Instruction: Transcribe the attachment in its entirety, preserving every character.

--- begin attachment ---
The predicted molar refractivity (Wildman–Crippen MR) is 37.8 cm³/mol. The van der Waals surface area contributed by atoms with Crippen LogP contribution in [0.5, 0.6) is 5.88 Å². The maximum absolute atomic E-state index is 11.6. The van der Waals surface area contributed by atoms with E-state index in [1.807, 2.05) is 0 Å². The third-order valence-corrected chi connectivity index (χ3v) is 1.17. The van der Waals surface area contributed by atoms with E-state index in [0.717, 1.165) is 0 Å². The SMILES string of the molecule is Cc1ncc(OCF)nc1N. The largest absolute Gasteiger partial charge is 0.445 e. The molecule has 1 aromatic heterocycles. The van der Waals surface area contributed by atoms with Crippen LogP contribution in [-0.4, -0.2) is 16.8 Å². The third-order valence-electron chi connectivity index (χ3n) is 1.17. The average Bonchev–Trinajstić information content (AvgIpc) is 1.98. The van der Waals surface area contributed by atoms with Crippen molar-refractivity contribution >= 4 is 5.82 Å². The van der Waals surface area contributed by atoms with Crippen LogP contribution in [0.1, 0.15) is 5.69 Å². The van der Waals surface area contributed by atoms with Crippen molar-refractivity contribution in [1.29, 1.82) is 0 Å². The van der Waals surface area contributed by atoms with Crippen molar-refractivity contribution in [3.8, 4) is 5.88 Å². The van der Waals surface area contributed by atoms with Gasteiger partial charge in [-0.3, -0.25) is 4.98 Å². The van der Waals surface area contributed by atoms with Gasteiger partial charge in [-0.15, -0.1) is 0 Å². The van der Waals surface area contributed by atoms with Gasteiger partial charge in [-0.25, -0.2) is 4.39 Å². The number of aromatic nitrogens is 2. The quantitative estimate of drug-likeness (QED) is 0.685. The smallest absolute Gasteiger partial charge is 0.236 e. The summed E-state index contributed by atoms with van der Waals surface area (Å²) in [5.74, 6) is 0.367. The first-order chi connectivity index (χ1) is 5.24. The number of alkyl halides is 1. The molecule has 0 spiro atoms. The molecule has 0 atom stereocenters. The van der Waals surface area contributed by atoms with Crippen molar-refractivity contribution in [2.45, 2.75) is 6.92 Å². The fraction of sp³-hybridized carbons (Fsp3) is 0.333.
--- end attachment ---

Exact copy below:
The predicted molar refractivity (Wildman–Crippen MR) is 37.8 cm³/mol. The van der Waals surface area contributed by atoms with Crippen LogP contribution in [0.5, 0.6) is 5.88 Å². The maximum absolute atomic E-state index is 11.6. The van der Waals surface area contributed by atoms with E-state index in [1.807, 2.05) is 0 Å². The third-order valence-corrected chi connectivity index (χ3v) is 1.17. The van der Waals surface area contributed by atoms with E-state index in [0.717, 1.165) is 0 Å². The SMILES string of the molecule is Cc1ncc(OCF)nc1N. The largest absolute Gasteiger partial charge is 0.445 e. The molecule has 1 aromatic heterocycles. The van der Waals surface area contributed by atoms with Crippen LogP contribution in [-0.4, -0.2) is 16.8 Å². The third-order valence-electron chi connectivity index (χ3n) is 1.17. The average Bonchev–Trinajstić information content (AvgIpc) is 1.98. The van der Waals surface area contributed by atoms with Crippen molar-refractivity contribution >= 4 is 5.82 Å². The van der Waals surface area contributed by atoms with Crippen LogP contribution in [0.1, 0.15) is 5.69 Å². The van der Waals surface area contributed by atoms with Crippen molar-refractivity contribution in [1.29, 1.82) is 0 Å². The van der Waals surface area contributed by atoms with Crippen molar-refractivity contribution in [3.8, 4) is 5.88 Å². The van der Waals surface area contributed by atoms with Gasteiger partial charge in [-0.3, -0.25) is 4.98 Å². The van der Waals surface area contributed by atoms with Gasteiger partial charge in [-0.15, -0.1) is 0 Å². The van der Waals surface area contributed by atoms with Gasteiger partial charge in [-0.25, -0.2) is 4.39 Å². The number of aromatic nitrogens is 2. The quantitative estimate of drug-likeness (QED) is 0.685. The smallest absolute Gasteiger partial charge is 0.236 e. The summed E-state index contributed by atoms with van der Waals surface area (Å²) in [5.74, 6) is 0.367. The first-order chi connectivity index (χ1) is 5.24. The number of alkyl halides is 1. The molecule has 0 spiro atoms. The molecule has 0 atom stereocenters. The van der Waals surface area contributed by atoms with Crippen molar-refractivity contribution in [2.45, 2.75) is 6.92 Å². The fraction of sp³-hybridized carbons (Fsp3) is 0.333.